Wisconsin Gov. Scott Walker signed controversial legislation on Friday aimed at stripping power from the incoming governor and attorney general.
"Despite all the hype and hysteria out there, these bills do nothing to fundamentally diminish executive authority," Walker, a Republican, said in a statement. "The bottom line is the new governor will continue to be one of the most powerful chief executives in the country."
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The legislation is designed to effectively prevent Democratic Gov.-elect Tony Evers and incoming Attorney General Josh Kaul from delivering on their campaign promises, including one bill that would require permission from the state Legislature before the state's executive branch could make waivers or changes to public assistance programs, including work- and drug-testing requirements for "able-bodied" adults.
The bills passed by the Republican-led Legislature would weaken the state's executive branch just as Democrats prepare to reclaim it after nearly a decade.
The bills also looked to reduce the number of early voting days and gives the Legislature veto power over whether to join or withdraw from various types of litigation, including a multi-state lawsuit seeking to invalidate Obamacare to which Wisconsin is a party.
In response to Walker's move, Evers issued a statement saying this would "no doubt" be Walker's legacy.
"Today, Governor Walker chose to ignore and override the will of the people of Wisconsin. This will no doubt be his legacy. The people demanded a change on November 6th, and they asked us to solve problems, not pick petty, political fights. The people of Wisconsin expect more from our government than what has happened in our state over the past few weeks," Evers' statement said.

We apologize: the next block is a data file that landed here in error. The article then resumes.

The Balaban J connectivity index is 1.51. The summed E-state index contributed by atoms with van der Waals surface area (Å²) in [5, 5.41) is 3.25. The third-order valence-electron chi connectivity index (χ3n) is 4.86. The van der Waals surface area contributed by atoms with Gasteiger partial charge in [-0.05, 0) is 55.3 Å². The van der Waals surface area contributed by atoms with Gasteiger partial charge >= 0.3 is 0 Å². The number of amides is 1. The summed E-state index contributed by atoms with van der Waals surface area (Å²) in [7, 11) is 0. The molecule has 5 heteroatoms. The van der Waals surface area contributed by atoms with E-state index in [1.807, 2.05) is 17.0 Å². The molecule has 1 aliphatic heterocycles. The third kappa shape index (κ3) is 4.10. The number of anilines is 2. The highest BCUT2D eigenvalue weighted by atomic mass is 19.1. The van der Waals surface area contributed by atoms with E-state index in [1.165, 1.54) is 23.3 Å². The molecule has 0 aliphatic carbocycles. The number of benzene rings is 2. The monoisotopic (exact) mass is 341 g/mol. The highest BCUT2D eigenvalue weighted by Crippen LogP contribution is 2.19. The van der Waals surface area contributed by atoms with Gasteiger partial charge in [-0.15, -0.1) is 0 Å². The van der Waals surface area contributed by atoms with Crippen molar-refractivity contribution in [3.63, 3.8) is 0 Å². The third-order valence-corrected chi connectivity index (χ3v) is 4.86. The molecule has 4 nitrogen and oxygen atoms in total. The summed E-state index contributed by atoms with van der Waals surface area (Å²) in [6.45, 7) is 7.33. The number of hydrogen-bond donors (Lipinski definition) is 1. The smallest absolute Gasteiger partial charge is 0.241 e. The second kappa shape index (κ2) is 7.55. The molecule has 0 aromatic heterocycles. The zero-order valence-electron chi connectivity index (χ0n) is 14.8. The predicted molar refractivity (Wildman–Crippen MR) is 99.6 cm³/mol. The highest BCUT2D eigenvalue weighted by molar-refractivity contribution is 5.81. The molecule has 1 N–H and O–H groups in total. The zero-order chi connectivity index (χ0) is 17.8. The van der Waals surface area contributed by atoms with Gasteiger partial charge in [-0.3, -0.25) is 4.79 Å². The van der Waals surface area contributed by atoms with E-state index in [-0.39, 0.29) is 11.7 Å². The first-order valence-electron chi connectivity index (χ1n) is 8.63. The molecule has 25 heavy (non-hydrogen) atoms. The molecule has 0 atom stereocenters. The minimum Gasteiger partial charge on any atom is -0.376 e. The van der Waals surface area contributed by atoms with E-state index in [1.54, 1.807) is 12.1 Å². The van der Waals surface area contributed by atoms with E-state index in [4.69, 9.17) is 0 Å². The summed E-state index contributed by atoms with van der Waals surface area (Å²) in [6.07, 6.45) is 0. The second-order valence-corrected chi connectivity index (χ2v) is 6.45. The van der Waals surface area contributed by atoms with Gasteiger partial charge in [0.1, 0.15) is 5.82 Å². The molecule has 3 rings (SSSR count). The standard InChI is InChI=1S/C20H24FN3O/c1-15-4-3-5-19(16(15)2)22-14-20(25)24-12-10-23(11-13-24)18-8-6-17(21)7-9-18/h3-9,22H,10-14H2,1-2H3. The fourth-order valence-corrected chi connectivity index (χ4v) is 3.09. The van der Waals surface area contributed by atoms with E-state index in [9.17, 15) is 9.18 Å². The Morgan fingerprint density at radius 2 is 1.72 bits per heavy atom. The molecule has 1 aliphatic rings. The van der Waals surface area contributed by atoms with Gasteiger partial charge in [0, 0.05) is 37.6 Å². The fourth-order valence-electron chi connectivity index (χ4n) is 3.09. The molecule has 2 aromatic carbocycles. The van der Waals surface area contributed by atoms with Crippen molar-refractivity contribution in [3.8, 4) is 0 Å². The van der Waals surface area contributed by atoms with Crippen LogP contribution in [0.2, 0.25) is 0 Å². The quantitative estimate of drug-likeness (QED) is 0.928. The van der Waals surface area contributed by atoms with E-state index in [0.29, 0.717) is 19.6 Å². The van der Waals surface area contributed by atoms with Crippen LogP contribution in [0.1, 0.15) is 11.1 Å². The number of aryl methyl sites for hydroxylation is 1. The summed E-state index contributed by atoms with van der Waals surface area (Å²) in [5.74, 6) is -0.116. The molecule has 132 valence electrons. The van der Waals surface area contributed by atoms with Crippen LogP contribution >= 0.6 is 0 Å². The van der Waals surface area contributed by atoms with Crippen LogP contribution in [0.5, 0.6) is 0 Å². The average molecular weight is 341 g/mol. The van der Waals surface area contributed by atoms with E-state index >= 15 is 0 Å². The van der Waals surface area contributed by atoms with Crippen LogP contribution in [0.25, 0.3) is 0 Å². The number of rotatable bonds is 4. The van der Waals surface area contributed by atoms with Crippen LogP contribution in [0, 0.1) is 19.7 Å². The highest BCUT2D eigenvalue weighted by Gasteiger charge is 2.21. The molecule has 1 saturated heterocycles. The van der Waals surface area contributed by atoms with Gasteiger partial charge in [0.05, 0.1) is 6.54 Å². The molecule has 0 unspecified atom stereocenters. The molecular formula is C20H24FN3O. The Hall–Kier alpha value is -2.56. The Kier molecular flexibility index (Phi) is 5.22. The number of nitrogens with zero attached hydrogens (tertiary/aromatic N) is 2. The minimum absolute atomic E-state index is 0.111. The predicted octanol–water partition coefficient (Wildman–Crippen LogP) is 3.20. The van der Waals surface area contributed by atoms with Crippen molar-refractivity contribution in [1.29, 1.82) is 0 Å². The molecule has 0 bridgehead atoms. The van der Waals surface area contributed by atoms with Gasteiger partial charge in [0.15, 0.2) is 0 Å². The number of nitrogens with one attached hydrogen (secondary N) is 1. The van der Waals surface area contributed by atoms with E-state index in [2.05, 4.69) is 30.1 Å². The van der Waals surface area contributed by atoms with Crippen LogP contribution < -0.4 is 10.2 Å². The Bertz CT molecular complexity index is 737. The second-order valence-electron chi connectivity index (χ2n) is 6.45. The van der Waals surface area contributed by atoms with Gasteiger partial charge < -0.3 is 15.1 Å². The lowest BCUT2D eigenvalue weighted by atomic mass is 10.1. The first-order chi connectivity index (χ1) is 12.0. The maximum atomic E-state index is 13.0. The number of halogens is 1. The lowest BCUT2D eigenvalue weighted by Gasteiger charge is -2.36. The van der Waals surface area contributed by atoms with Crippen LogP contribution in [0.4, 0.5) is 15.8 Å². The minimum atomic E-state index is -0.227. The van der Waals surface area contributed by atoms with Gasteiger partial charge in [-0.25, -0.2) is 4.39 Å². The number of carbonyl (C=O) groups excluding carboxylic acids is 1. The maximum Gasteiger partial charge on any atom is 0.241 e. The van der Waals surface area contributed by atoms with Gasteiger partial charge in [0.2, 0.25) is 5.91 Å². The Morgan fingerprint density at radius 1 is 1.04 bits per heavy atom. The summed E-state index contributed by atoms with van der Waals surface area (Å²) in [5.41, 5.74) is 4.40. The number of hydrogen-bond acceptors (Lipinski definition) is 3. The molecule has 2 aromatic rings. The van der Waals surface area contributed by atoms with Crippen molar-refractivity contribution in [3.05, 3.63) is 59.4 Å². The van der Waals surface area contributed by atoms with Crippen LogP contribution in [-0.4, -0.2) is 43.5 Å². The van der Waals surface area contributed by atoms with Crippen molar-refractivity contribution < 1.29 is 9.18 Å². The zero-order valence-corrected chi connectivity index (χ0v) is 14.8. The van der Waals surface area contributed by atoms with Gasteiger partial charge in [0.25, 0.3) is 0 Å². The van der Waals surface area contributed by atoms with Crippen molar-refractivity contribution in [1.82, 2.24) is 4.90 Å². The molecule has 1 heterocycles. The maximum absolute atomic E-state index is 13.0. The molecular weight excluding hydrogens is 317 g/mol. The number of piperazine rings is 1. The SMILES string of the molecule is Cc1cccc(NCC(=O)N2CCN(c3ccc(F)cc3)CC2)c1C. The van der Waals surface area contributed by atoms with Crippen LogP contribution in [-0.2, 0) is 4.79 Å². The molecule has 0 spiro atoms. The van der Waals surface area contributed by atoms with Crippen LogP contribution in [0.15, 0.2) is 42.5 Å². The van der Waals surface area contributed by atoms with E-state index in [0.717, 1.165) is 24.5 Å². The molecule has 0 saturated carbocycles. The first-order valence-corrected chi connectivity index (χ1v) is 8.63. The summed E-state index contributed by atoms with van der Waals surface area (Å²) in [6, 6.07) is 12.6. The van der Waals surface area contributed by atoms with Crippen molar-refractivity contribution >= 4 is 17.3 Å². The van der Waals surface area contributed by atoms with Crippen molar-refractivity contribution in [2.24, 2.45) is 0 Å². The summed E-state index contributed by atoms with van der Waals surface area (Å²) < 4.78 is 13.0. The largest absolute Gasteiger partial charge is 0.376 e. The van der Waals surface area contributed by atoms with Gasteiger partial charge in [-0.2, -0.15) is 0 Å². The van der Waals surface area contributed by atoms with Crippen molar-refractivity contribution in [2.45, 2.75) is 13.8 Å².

Evers has previously said he wouldn't rule out pursuing legal action if Walker didn't veto the bill.
Last week, when asked if he planned to sue over the matter if Walker didn't veto the legislation, Evers said on NBC's "Meet the Press" that he wasn't "making any promises one way or the other."
"All issues are on the table," Evers said last week. "I'm not making any promises one way or the other, but we're looking at all issues, all options at the table. I need to stand up for the people of Wisconsin. There's 2.6 million people that voted in this last election, and they expect me to do that. So I'm going to, we're going to pursue this."
In his statement Friday, Walker said his criteria when evaluating the bills was "simple."
"My criteria when evaluating these bills were simple: Do they improve transparency? Do they increase accountability? Do they affirm stability? And do they protect the taxpayers? The answer is yes," Walker said in his statement.